Friday, November 15, 2013

Eric Albert's "Crosswords by Computer," Mark Diehl Litzes One Quarter of All the Pre-Shortzian Puzzles, In 1956, and Cogito Article on the Project

This week I'm delighted to present a link to Eric Albert's classic article, "Crosswords by Computer—or 1,000 Nine-Letter Words a Day for Fun and Profit," on his experiences in the early years of crossword construction software.  This fascinating piece originally appeared in February 1992—more than 20 years ago!  To read it, click here.  Thanks so much again, Eric!

I'm also thrilled to announce that on Sunday litzer Mark Diehl reached a major milestone:  He litzed his 4058th puzzle, meaning he has now litzed more than one quarter of all the pre-Shortzian puzzles!  This is truly an amazing feat—congratulations, Mark, and thanks so much again!

Lots of other puzzles came in this week too, starting off on Saturday afternoon with 7 from Ed Sessa.  Twenty minutes later, Brian Kulman sent in another 7.  Sunday afternoon, Ralph Bunker sent 28 puzzles, putting us over 13,500 on the litzing thermometer (and his own total at more than 600 litzed puzzles—since mid-September!)!  Then later that night, Mark sent in the batch of 22 puzzles that brought his record-breaking total to 4058!  Monday afternoon, Jeffrey Krasnick sent in 7 more puzzles.  Tuesday morning, Denny Baker sent 7 puzzles, which were followed that evening by 10 more proofread puzzles from Todd Gross.  Wednesday morning, Ralph sent in 28 more puzzles.  Thursday afternoon, Nancy Kavanaugh sent a mega-batch of 42 puzzles, putting us over 13,600 on the litzing thermometer and into 1956!  A short while later, Todd sent 10 more proofread puzzles, which were followed by 11 litzed puzzles from Mark later that night.  Then late this afternoon, Todd sent in 11 more proofread puzzles, which were followed 15 minutes later by 7 litzed puzzles from Mike Buckley.  Super job, everyone—we're really whizzing through the 1950s!

We're now in 1956, the breakout year for "the King" (no, not the Litzing King, Mark Diehl!).  Elvis Presley rocketed to superstardom with the January release of his first RCA single, "Heartbreak Hotel."  Here's a picture:

Image courtesy of HowStuffWorks

In other news, the Pre-Shortzian Puzzle Project received some more publicity recently!  Kristi Birch's article, "Project Spotlight:  Getting a Clue," features an interview with me about the project and is on the site of the Johns Hopkins Center for Talented Youth.  To read it, click here.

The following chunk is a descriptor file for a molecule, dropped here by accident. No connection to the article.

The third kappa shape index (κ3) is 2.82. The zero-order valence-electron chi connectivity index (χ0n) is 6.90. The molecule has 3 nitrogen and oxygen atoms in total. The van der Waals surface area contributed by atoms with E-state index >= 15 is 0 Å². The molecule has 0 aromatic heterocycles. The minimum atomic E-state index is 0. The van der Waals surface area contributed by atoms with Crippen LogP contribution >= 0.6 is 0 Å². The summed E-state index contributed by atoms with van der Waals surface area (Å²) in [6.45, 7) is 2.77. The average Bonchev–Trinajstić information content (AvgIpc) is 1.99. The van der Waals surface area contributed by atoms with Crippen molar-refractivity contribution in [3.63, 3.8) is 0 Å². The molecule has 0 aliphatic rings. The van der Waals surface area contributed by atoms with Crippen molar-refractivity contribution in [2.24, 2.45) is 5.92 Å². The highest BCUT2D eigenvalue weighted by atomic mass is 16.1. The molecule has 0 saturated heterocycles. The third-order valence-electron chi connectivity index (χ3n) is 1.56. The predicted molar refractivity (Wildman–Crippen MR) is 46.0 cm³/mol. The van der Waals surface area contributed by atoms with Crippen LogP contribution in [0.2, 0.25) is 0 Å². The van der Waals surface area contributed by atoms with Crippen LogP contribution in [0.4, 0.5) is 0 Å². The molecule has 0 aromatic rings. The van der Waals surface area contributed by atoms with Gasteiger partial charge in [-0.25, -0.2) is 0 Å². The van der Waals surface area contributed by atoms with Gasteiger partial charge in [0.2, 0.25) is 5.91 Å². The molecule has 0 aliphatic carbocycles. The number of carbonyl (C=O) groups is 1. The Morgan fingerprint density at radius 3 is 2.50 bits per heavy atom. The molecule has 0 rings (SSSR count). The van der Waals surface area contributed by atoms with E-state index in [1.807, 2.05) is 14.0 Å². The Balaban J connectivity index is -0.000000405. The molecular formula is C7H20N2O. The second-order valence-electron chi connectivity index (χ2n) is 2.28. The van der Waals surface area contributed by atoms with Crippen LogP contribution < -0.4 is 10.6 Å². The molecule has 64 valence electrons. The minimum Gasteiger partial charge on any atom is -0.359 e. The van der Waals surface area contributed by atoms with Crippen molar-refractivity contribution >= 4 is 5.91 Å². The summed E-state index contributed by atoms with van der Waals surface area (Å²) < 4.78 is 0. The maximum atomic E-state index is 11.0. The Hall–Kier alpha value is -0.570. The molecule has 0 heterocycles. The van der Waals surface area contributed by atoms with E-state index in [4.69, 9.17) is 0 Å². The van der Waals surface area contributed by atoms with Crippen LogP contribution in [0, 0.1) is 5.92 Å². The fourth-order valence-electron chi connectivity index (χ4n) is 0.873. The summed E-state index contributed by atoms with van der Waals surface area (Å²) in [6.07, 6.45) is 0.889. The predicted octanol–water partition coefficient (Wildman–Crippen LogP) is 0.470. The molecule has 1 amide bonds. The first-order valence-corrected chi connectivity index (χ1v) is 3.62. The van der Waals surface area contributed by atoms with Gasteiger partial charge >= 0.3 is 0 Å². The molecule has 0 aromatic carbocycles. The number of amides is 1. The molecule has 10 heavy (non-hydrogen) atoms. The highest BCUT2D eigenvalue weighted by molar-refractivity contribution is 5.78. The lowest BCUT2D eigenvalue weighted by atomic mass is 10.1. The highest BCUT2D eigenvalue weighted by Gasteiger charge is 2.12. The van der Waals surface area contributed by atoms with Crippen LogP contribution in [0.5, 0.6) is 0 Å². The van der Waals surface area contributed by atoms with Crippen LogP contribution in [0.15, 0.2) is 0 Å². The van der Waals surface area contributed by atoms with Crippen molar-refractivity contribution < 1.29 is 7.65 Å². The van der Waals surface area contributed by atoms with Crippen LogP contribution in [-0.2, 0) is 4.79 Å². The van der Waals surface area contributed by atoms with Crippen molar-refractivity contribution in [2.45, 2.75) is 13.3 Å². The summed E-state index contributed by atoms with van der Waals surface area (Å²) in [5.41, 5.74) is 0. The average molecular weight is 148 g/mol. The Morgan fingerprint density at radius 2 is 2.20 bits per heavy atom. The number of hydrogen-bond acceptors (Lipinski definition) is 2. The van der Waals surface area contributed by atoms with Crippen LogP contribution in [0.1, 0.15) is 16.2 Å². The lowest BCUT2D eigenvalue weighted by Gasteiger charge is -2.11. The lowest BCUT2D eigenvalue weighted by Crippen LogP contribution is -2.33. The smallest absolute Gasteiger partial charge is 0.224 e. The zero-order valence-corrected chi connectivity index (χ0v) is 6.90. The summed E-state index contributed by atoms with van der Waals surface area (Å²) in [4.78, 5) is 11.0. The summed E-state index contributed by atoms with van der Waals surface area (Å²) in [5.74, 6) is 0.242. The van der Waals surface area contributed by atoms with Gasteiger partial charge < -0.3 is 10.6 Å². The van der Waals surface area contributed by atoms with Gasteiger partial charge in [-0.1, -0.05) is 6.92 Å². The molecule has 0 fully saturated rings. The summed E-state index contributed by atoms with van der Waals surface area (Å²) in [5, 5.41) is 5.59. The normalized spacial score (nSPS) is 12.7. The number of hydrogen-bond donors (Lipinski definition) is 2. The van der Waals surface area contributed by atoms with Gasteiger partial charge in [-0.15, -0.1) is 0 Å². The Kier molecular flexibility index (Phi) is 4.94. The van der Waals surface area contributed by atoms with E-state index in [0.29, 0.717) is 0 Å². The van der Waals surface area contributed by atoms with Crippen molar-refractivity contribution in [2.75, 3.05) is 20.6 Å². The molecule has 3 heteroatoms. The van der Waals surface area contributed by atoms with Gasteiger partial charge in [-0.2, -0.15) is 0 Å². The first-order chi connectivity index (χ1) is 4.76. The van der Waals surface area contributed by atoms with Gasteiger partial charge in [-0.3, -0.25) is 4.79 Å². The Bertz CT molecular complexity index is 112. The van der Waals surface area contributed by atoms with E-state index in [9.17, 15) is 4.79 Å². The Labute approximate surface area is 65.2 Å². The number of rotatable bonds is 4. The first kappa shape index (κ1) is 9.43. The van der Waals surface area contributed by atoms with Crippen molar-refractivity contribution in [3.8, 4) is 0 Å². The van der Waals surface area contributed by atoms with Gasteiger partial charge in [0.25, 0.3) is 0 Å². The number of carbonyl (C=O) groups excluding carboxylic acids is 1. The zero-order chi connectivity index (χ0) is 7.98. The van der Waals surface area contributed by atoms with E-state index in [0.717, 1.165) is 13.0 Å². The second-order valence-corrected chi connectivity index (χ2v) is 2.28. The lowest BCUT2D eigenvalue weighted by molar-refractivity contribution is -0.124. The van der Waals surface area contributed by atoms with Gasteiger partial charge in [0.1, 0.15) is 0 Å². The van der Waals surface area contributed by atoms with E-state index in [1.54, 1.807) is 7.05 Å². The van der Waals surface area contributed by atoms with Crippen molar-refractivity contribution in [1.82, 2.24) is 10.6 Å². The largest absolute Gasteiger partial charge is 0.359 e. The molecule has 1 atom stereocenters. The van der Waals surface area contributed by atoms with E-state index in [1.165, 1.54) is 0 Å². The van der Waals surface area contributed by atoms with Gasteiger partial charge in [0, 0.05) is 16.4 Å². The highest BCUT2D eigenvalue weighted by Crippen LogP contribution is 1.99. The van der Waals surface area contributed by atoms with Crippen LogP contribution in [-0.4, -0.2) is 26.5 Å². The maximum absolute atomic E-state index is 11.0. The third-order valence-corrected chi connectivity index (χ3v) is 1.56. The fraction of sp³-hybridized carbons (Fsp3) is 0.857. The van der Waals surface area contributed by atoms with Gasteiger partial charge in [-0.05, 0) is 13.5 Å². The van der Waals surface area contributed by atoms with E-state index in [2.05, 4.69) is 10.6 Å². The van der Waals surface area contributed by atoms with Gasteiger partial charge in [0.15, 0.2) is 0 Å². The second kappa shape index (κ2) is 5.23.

Today's featured puzzle, "Sweet Talk," was constructed by the legendary A. J. Santora, edited by the legendary Margaret Farrar, and litzed by the legendary Mark Diehl!  The publication date, which was November 27, 1966, isn't particularly legendary, though this puzzle is from one of the first batches of litzed puzzles I reviewed in the year 1966.  The theme, which involves different types of candy clued in ways that don't relate to candy, is a solid representation of what Sunday puzzle themes were like from this time period (category members with alternate meanings).  I've noticed that there were relatively few themeless Sundays published in the late Farrar era, and the ones that did appear seem to have all been constructed by the same person (the exceptionally prolific William A. Lewis, Jr.).  Anyway, my favorite theme entries in this puzzle are CHOCOLATE CREAM SOLDIER (clued as "'Arms and the Man' man."), ON THE GOOD SHIP LOLLIPOP (clued trickily as "Temple song of years ago."—Mr. Santora was referring to Shirley Temple rather than to the place of worship!), CRACKERJACK ("First-rate: Slang."—which, interestingly, is a brand name of sweets), and BUTTERSCOTCH ("Yellowish-brown.").  I haven't personally heard of the first two of these theme entries, but I like that they're both 21 letters—and besides, who can split hairs over such a sweet theme?  The only theme entry that feels a little weak is PEPPERMINTS ("Pungent plants."), since its clue isn't that far off in terms of meaning from the candies.  The nonthematic fill, which feels fresh and lively, makes up for this slight inconsistency and really shines because of the puzzle's relatively low theme density.  I especially like the entries TAMMANY, ZEALOT, EXODUS, BABOONS, CROUPIER, UPROAR, and, most of all, BALLYHOO!  That said, this puzzle review would feel too treacly if I neglected to mention the slew of partials in the grid, which include TAKING A ("___ back seat"), REAP THE ("___ whirlwind"), and the repetitious À-TÊTE ("Tête ___"), as well as the unpleasant TRAUMAS ("Emotional stresses") and the lesser-known SEGETAL ("Growing in fields of grain."), RORIC ("Dewy."), and TSHI ("Gold Coast language.").  In sum, however, this is a fine construction with a mouth-watering theme—I look forward to seeing some more of A. J. Santora's earlier constructions as litzing continues!  For now, here's the answer grid with highlighted theme entries.  Time to go grab some candy!

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